Focus: 123 Coupes
A most stylish Diesel
If you strolled into a North American Mercedes-Benz dealership in the late ’70s, you would have been presented with a refreshingly simple array of models, just eleven different models. The factory ethos of ‘the standard by which other cars are judged’ was globally recognized and not simply disingenuous marketing gibberish.
The model lineup was diverse for the day, ranging from the frugal 62hp 240D to the 250hp flagship and vehicle of choice for Formula 1 drivers and titans of industry known simply as the 6.9. If you were after a two door fixed head coupe, your choice was either the 450SLC or one of the down market coupes, a 300CD or 300CE.
“Early CDs were not blessed with the new for 1978 turbocharged 5-cylinder diesel but soldiered on with the 77 hp non-turbo version.”
SLC: Quirky Design
The SLC was a compromised design, one constrained by the basic architecture of the car it had to share its platform with, the short wheelbase SL introduced in latter 1971. Stretching the SL’s coachwork to accommodate four passengers under a fixed, pillerless roof resulted in a less than harmonious shape.
In fact, the SLC’s design had to address the quirk of the quarter panels not being able to fully accept the available side window dimensions when the windows were lowered. And so the designers installed a slatted, glassed-in ‘plug’ to essentially thicken the C pillar and allow shorter rear windows that would fully retract when lowered. It was a bit of visual trickery that unbalanced the design despite the slight kick-up of the perimeter window base molding.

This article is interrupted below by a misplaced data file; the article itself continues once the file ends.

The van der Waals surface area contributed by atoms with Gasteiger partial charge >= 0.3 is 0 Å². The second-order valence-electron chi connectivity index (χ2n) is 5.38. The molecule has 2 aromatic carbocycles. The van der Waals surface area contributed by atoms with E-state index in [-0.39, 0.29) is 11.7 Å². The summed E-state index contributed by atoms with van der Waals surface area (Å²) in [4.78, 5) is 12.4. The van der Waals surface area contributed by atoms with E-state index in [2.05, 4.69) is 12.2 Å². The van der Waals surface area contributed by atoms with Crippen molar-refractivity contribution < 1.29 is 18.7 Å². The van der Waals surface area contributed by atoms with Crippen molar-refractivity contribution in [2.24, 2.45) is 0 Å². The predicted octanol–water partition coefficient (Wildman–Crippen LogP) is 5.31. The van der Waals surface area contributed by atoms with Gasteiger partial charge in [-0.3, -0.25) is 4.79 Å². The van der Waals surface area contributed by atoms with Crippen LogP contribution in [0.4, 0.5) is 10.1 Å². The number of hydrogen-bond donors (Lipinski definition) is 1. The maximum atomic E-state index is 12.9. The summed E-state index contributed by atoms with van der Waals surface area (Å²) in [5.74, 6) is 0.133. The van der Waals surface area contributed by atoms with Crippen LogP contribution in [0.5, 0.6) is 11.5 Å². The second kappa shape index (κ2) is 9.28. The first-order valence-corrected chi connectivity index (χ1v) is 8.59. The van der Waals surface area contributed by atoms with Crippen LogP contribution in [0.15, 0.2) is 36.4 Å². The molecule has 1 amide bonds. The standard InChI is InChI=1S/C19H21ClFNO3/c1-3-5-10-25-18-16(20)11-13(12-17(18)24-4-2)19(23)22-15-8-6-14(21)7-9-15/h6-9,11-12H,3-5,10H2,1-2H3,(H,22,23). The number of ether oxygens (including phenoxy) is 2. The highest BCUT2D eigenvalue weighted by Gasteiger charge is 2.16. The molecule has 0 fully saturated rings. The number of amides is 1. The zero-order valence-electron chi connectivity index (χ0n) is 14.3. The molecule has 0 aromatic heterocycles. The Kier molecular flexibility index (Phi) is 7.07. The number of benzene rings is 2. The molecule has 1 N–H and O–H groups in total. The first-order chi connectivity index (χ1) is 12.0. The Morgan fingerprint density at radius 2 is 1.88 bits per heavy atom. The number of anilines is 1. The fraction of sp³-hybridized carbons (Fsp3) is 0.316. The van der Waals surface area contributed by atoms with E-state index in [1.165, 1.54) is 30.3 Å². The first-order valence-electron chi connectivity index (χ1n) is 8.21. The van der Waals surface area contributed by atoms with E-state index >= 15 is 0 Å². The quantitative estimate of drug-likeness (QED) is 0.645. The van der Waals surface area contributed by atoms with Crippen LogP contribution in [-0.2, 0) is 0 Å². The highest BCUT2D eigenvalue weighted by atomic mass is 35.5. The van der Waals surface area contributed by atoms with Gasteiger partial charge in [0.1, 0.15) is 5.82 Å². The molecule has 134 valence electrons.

123 Coupe Purity
The conception of the 123 coupe design faced none of the compromises the SLC design team was forced to deal with as they stretched the SL. While its hard to say with certainty, the 123 coupes may only share the hood and front fenders with the sedan. The resulting design is beautifully balanced and remains stylish and appealing to the most discriminate eye today.
The car pictured is a spotless 1978 300CD and is representative of the first series of Diesel coupes constructed by Mercedes-Benz. I’ll have to do some research to determine if it’s the first diesel coupe EVER constructed. Perhaps. It’s one of the few MBs that I feel looks better with US regulation 5 mph bumpers – the Euro cars look somewhat ‘underbumpered’ to my eyes. The sweep of the side window aperture with windows retracted is sublime, a loose trapezoid that defines an airy interior environment, particularly within models fitted with the optional sunroof.
300CD: Stylish and Frugal
Having access to a exceptionally attractive coupe that offered diesel frugality must have been a revelation to the notoriously conservative traditional diesel sedan buyers. With the CD, one could have it all, socially conscious motoring and world class style. Early CDs were not blessed with the new for 1978 turbocharged 5-cylinder diesel but soldiered on with the 77 hp non-turbo version. It wouldn’t be until 1982 that the cars received the 110 hp turbo unit.
Is the design perfect? None are and I’ve always felt the matte black stepped-in rocker treatment creates some sort of void at the base of the design. However, I can’t think of a better solution at the moment.
Values Rising: for the best examples
We’ve written about 123 series values rising over the last 24 months and exceptional CDs are second only to TD wagons in the current pricing hierarchy. As I’ve mentioned before when framing values for these cars, it’s only the exceptional examples that are rewarded with strong prices. The average, wheezing 123 – whether it be a sedan, coupe or wagon – is still an ignorable automobile. Low mileage, preserved cars – survivors if you will – will attract buyers at figures in excess of $20k.
roy spencer/editor mercedesheritage